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My Love Affair with the Novel

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One of my favorite memories is of my Dad reading The Lord of the Rings to me when I was about five. Of course the images I formed in my imagination didn’t match up once I read it on my own seven years later. But sitting quietly, listening to the soothing rhythm of my Dad’s voice as he read and peeking over his hands at the page, it was the start of one of the most positive things in my life.  

Of course like all love affairs, it's had its ups and downs. In school they diagnosed me with a reading disability and I spent years sitting through classes meant to help me improve my reading level; most of the time I was bored and unhappy.

The schools also had a program called Accelerated Reader which listed certain books for points; you took a test once you finished reading and were awarded points according to your test score. As part of the reading program in elementary and junior high school you had to have a minimum of points each month. I hated that program because the books I enjoyed were never part of it and I had a hateful teacher who wouldn’t accept anything that wasn’t on the approved list.  

My affair with the novel also suffered through high school as I found that reading cut into my extracurricular activities. Wonderful things such as sneaking out to parties, getting drunk, and ditching school left me little time to enjoy a good book. But when I found myself grounded I would always turn to an old favorite. Jane Austen, Anne McCaffrey, Patricia C. Wrede, Oscar Wilde, and J.R.R. Tolkien were stacked next to my bed. Even if I wasn’t reading much I carried a book in my purse, nestled next to my diary. I was armed against the world that way, prepared for doctor's waiting rooms and bus stops.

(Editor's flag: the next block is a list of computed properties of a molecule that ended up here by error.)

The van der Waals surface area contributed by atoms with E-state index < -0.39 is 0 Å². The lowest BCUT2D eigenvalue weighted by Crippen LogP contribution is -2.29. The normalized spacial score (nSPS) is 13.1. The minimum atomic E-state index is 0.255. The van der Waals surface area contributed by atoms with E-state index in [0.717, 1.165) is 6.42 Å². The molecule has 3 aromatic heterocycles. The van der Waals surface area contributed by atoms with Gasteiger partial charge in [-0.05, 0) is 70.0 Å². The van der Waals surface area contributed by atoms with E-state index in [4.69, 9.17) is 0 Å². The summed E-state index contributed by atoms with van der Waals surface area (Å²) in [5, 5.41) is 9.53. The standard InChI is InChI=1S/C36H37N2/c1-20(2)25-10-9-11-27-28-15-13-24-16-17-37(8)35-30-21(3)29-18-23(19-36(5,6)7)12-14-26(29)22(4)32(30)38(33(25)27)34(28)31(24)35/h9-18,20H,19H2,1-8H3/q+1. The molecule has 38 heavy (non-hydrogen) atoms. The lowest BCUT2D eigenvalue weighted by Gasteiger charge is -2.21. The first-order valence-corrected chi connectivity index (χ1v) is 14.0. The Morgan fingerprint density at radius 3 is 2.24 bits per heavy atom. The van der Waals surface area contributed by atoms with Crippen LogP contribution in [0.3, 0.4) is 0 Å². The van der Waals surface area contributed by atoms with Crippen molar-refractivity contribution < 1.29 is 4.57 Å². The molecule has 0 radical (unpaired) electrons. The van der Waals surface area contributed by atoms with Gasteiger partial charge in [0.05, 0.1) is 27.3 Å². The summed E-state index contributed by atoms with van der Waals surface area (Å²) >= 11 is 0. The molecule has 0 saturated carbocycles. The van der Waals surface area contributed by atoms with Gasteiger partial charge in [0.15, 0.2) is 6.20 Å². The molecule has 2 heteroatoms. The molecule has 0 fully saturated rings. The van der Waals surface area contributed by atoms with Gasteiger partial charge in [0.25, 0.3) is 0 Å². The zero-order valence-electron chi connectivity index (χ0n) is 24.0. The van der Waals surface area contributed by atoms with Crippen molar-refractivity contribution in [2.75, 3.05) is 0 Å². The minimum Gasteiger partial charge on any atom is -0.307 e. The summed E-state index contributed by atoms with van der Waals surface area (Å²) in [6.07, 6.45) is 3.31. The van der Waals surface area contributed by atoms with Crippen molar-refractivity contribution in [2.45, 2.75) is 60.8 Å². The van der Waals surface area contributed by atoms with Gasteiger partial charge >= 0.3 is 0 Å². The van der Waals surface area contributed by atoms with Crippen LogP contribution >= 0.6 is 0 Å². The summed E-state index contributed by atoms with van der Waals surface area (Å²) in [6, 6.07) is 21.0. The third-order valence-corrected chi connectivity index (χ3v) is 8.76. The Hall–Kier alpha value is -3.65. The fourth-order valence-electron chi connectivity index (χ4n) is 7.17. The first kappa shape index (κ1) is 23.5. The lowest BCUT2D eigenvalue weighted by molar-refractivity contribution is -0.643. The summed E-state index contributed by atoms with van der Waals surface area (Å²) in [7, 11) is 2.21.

I found myself reading much more as I got older, past the hormonal rages of my teens. It didn’t drive me crazy any more to sit at home on a Friday night and read like it once had. I devoured novels: fantasy, mystery, horror, science fiction, the classics, chick-lit, histories, fiction, memoirs, and biographies. I started to read three and four a week, always on the hunt for the next good thing.  

The problem with my love affair at the moment is that it has started to border on the obsessive, which is never healthy. I’ve filled the tiny apartment I share with my husband and two cats with books. Stacked three deep on bookshelves, piled on table tops, flowing along the top of the dresser, and piled so high on my bedside table, they reach the ceiling. I have a lot of books.

I’ve read a little over half and the rest are titles that I saw in bookstores, thrift stores, garage sales, antique malls, and anywhere else I can find them — I just had to have them. I buy them and plan to read them, and I will read them I tell myself firmly, but there is always another cover that catches my eye; another story line that seems to grab my attention.  

The saying is true, so many books and so little time. Depending on your beliefs there is an afterlife. Can we read once we are dead? I sure hope so.

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About Katie T. Buglet